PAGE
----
• Granted, individual competitors in a market do not aim at literally eating, or killing other individuals. But the market itself, and most of the creatures that inhabit it, are every bit as cruel and harsh as animals. Businesses get killed, lose or gain market share – i.e. territory – replace older species and generally strive to grab each other’s meal. A free-market is literally cut-throat. Survival of the fittest and all that.

    Many have been led to believe that all this Darwinism – which itself has become a dirty word – is bad because it implies constant churning, job losses etc. Hence the relative seductiveness of all the regulatory dams, parking lots, walls, canals and other roads the state builds all over the place.

    What they don’t realize is that in a free market, it is also easier to find a new job. After all, why would the prospect of losing one’s job be such a concern, if we knew there is another one around the corner ?

    In the free market ecosystem, individuals are more like genes. The creatures we create and animate are born, evolve, succeed or disappear. A bit of stretch at this stage, but I can’t resist it because it implies the Left’s economic agenda is mostly large scale genetic engineering.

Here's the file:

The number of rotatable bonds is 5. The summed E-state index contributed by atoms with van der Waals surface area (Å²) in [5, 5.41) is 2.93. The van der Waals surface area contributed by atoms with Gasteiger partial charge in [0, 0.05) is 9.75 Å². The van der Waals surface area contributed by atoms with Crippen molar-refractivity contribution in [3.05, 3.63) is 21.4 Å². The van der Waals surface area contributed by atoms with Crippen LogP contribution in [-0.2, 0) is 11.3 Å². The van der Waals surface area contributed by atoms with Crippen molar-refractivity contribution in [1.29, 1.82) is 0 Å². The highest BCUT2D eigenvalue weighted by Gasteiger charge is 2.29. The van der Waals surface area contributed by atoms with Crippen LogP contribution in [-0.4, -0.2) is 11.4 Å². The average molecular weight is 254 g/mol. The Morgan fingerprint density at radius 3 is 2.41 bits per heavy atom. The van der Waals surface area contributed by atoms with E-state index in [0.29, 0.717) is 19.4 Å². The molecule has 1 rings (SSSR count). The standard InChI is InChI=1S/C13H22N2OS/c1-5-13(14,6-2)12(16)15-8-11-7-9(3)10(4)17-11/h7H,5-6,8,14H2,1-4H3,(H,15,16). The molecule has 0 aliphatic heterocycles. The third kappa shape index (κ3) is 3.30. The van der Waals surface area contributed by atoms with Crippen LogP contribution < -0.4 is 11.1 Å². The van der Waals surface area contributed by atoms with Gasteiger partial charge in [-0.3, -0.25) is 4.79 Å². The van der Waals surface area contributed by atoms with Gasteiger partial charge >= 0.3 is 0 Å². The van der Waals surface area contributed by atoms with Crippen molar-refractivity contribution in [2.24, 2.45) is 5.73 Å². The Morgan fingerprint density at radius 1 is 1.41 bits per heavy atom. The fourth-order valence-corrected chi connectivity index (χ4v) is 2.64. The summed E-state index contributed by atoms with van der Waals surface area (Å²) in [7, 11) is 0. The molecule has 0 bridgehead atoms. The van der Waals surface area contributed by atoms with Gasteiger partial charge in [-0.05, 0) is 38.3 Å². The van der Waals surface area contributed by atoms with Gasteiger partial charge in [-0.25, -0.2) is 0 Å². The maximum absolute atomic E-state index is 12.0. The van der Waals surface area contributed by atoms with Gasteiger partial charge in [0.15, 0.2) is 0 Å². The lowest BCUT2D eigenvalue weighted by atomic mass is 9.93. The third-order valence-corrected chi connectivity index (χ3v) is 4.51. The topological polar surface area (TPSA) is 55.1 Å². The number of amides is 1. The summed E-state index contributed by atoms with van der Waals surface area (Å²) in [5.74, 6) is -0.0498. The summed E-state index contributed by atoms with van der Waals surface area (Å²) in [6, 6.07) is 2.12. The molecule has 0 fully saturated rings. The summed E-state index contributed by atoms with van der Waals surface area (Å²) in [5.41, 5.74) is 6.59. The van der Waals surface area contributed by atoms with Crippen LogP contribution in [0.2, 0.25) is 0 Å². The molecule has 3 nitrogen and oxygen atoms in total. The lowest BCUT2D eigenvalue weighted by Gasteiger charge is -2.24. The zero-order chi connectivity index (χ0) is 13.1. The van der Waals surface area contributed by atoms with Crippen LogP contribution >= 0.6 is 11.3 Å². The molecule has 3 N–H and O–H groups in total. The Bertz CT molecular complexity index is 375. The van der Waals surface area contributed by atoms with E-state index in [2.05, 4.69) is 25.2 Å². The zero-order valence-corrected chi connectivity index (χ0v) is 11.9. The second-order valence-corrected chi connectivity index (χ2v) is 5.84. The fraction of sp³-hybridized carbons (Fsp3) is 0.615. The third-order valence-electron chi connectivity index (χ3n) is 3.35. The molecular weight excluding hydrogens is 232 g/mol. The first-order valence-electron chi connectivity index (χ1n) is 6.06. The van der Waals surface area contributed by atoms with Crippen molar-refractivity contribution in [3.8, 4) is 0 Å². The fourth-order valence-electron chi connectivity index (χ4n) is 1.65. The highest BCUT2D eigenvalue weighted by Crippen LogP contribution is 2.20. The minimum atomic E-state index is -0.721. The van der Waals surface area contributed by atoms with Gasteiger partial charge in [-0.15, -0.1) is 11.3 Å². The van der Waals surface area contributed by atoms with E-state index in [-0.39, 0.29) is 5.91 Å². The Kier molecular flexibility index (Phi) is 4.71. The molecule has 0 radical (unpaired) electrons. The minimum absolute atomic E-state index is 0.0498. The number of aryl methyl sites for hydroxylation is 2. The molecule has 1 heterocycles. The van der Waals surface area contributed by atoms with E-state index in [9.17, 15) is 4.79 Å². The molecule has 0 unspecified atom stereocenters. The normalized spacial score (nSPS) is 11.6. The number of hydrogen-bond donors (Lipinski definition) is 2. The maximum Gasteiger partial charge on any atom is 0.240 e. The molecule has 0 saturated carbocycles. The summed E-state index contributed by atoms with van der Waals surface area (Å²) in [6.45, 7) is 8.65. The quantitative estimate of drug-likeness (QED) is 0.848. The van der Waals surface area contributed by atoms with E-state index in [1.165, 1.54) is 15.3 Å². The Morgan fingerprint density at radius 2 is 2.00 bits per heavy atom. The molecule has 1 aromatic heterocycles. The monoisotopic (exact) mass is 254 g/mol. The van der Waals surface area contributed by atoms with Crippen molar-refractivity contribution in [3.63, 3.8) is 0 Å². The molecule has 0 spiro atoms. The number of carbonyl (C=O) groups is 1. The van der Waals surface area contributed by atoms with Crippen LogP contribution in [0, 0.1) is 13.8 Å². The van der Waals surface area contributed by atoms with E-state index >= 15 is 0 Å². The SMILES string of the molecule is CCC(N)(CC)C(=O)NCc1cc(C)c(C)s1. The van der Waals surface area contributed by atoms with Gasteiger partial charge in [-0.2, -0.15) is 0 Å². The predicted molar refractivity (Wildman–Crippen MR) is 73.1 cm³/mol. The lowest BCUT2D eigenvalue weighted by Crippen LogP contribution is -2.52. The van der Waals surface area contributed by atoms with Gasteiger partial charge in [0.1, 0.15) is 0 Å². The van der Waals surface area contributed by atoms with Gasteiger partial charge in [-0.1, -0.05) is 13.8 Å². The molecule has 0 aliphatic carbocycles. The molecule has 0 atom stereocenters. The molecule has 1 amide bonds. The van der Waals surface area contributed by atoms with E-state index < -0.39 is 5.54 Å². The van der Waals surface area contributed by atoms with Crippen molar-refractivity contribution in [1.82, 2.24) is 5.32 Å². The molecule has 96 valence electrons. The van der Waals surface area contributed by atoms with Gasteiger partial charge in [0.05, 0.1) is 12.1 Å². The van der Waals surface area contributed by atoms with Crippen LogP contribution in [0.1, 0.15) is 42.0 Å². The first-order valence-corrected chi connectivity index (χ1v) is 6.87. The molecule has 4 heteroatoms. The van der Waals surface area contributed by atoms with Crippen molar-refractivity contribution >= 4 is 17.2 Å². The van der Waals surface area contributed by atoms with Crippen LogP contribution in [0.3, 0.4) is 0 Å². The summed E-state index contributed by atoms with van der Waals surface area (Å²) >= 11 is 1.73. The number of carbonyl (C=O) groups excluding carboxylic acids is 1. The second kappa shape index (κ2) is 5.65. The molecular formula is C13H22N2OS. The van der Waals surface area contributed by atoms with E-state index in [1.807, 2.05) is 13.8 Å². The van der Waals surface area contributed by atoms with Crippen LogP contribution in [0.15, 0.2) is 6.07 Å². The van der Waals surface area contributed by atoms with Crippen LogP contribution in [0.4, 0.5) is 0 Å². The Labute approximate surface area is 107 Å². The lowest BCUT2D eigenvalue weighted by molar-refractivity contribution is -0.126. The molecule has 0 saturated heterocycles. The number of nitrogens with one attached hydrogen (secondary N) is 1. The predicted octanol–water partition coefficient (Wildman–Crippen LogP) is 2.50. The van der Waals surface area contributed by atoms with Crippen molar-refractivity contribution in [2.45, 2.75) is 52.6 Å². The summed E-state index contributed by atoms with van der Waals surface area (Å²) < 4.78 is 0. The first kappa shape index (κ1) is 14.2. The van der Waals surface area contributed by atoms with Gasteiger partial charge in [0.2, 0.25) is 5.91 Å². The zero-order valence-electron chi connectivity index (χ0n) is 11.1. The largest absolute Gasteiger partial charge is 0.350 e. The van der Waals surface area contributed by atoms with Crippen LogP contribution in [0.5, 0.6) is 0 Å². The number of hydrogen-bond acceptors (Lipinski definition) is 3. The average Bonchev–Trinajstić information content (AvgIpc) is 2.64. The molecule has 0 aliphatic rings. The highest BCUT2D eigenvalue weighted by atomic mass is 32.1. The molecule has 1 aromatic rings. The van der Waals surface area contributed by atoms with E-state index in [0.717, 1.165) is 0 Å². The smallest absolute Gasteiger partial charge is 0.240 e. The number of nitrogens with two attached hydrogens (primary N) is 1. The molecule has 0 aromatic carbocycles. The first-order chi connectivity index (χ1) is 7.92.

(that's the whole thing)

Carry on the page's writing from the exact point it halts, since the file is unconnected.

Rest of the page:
• Dawkins’s Devil’s Chaplain is a great read, but the man himself is certainly very much a leftie. Since 9/11, he has written a series of hysterical political columns, last November describing Bush as a “hick” and an “advert for Drunks for Jesus”. There is an obvious parallel with Paul Krugman, who is also extremely readable in his chosen field, and ridiculous in his political commentary.

    To Dawkins’ credit, he’s not entirely a slave of the left by any means. He has been vigorous in opposition to radical feminism, postmodernism and other challenges to reason and the scientific method.

  • Orson Olson

    Let me echo Peter Cuthbertson’s comments and others above, since I – too – have noticed Dawkin’s snappy asides against the market.

    I once read an interview in The Sceptic (USA), in which Dawkin’s simply accepted the necessity of the welfare state and the ignorance (or moral terpitude) of its opponents. As someone said above, soft lefty sentiments, indeed.